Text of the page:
First Responder Opens Up About PTSD on the Job
Pelletier admits that’s been the case in his experience and for those EMTs who were on cottage street early Sunday morning. He says his paramedics arrived just minutes after Springfield firefighter Kenneth Murray crashed into a pole there. Murray died at Baystate Medical Center a short time later.
However, Pelletier recognizes that experiencing such events on a regular basis can take its toll. “It really is the team that shares the stress, from the dispatcher that takes the call, gives the crew out on the road the crew that actually responds and does the patient care, it’s stressful all around. We deal with difficult situations, people at their worst times, and where they’re most needy,”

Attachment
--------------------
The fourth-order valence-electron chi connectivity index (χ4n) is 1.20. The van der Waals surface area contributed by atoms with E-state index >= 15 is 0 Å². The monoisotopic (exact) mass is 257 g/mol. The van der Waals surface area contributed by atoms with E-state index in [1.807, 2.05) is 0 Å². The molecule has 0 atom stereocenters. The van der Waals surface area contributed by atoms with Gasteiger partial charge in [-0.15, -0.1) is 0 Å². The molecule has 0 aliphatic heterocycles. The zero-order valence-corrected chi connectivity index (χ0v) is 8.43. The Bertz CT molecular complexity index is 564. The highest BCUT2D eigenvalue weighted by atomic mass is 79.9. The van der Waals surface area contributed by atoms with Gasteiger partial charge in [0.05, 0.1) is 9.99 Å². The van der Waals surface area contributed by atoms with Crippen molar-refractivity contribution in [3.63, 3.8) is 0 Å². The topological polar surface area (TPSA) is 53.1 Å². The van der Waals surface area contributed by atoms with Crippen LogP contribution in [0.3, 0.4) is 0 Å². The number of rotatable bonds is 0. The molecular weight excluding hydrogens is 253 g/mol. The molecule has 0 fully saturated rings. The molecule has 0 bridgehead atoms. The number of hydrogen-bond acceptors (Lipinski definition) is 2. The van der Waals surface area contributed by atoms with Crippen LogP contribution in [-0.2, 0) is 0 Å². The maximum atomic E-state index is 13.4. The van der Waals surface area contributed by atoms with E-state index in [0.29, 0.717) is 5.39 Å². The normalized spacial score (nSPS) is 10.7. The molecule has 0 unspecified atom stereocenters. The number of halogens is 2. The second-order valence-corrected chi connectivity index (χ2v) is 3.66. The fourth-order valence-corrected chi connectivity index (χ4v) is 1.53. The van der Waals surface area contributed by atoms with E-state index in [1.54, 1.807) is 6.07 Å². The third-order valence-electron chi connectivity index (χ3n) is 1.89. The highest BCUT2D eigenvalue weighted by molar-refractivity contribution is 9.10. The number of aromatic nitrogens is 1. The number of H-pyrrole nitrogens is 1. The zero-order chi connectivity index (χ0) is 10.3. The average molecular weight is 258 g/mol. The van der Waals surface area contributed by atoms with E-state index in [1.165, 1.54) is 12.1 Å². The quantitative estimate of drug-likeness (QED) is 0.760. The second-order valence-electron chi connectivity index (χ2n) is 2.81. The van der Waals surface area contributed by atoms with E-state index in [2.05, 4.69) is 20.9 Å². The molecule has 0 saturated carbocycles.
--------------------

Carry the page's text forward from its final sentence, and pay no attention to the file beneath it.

What folks may not realize is that Post Traumatic Stress Syndrome is part of the job. Luckily, there are mechanisms in place to help fight it. “They can come back to our headquarters here on Cottage Street and spend some time or with our HR department we can also offer them critical stress management if there is a large enough event and we have enough folks that need debriefing. We also offer employee assistance program where they can confidentially contact this agency where they can seek help,” he stated.
All paramedics, EMTs and dispatchers are also trained to recognize if someone is becoming too stressed out, and a supervisor can also speak with that person.
A friend of firefighter Murray describes him as loving, kind, and somewhat shy. She says he’d joined the department in January 2011, and suffered various injuries including burns, and a concussion, responding to the blast downtown Springfield in November.